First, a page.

Today, we use web sites for shopping, banking and doing serious productivity through web tools. You can "use" the web, "browse" the web or "navigate" to a website, but please don't say that you "surfed" the web.

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Desktop Publishing

In the days of yore, magazines and newspapers were laid out on giant lightboxes with glue and exacto knives used to move stories around on the page. Then, in the 1990s, better computers with programs like QuarkXpress and Adobe PageMaker allowed anyone to design printed works with the click of a mouse. This new, computerized form of production was named "desktop publishing" because you could do all the work, right from your desk, without whipping out the wax.

In 2013, however, all layout occurs on computers. There's no more "non-desktop pufblishing" so it's time to call this process simply "publishing."

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Personal Cloud

GE couldn't get away with calling its refrigerators "personal supermarkets" just as Honda could never refer to its minivans as "personal MTA buses." So how can storage vendors such as Iomega and Seagate call their network-attached hard drives "Personal Cloud" devices?

When it comes to Cloud storage and services, the hardware and software aren't the responsibility of the user. Somewhere a team of network engineers is burning the midnight oil to keep the server with your Dropbox account on it running, but as far as you know, it all just works. A hard drive that's plugged in to your router is not a Cloud unto itself; it's a connected storage device.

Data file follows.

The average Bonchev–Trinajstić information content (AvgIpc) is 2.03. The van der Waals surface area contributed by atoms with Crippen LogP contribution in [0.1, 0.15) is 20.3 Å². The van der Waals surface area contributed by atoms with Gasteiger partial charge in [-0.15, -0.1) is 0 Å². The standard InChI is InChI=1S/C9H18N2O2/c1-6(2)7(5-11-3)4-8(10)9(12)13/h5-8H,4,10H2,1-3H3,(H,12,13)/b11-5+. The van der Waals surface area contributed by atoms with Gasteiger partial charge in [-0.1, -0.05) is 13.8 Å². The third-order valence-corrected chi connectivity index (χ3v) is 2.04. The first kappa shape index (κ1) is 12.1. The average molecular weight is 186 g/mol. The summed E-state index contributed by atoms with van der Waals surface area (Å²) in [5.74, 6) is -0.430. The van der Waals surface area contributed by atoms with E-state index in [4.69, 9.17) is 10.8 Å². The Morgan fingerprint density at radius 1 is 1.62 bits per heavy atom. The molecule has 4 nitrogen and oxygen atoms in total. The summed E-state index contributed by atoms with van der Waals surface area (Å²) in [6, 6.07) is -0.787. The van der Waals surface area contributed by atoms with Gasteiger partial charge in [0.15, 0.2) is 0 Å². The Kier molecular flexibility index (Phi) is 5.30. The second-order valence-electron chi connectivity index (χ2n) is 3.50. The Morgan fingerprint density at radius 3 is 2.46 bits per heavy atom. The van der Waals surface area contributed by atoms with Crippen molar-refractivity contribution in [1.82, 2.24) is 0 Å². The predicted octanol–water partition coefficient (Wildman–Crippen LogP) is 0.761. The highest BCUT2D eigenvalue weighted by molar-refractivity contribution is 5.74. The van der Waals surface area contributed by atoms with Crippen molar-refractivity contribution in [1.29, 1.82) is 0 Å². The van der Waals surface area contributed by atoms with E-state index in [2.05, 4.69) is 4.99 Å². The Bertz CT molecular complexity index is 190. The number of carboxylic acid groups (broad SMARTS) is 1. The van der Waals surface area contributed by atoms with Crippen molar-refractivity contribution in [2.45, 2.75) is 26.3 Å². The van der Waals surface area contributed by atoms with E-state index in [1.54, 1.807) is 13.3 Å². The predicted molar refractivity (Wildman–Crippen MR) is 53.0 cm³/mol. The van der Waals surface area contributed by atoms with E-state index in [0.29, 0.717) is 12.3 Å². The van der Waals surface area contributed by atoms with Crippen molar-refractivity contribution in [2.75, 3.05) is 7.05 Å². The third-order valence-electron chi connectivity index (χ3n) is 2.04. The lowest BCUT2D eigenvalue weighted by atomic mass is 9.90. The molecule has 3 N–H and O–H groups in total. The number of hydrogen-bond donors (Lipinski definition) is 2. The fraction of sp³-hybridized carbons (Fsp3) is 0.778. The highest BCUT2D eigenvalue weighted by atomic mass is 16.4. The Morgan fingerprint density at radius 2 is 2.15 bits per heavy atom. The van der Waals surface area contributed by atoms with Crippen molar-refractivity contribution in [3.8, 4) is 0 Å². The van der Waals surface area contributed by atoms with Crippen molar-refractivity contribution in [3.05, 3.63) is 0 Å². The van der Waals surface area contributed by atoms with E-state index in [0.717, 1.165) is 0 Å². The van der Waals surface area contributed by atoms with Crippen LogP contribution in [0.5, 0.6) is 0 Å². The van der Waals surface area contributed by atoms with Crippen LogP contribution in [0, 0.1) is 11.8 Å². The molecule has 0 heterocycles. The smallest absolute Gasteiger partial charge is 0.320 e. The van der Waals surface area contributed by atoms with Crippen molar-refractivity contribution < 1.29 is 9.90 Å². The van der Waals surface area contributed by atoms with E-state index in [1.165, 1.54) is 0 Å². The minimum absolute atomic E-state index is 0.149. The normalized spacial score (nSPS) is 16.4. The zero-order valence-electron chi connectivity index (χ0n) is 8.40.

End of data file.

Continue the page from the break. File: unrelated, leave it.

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Super Phone

It's a bird. It's a plane. No, it's an HTC Droid DNA! As if the term Smart Phone weren't bad enough, some say that high-end handsets are "Super Phones." Don't even think of writing those two words next to each other.

It's presumptuous to roll out the big superlatives for an entire class of gadgets, based on their specs alone. I'll decide whether your handset is super or not; thank you very much.

And when today's $299 quad-core iPhone killer becomes next month's "free with contract" budget special, how will you explain the change to your children? Will you tell them that the Super Phone was hit with Kryptonite?

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Set-Top Box

When I was growing up, our old Zenith TV was deep enough to double as dining room table for a family of four, with room to spare for a cable box. Today, you'd be lucky if you could balance a USB stick on top of most peoples' flat-panels. It's time you stopped calling peripherals like the Roku and Apple TV set-top boxes.

Call them "TV peripherals," "Streaming Media Boxes" or even "Set-Bottom Boxes," but don't pretend they can fix on top of the tube when they can't. Heck, the Roku Streaming Stick is the size of a thumb drive and plugs right into your big screen.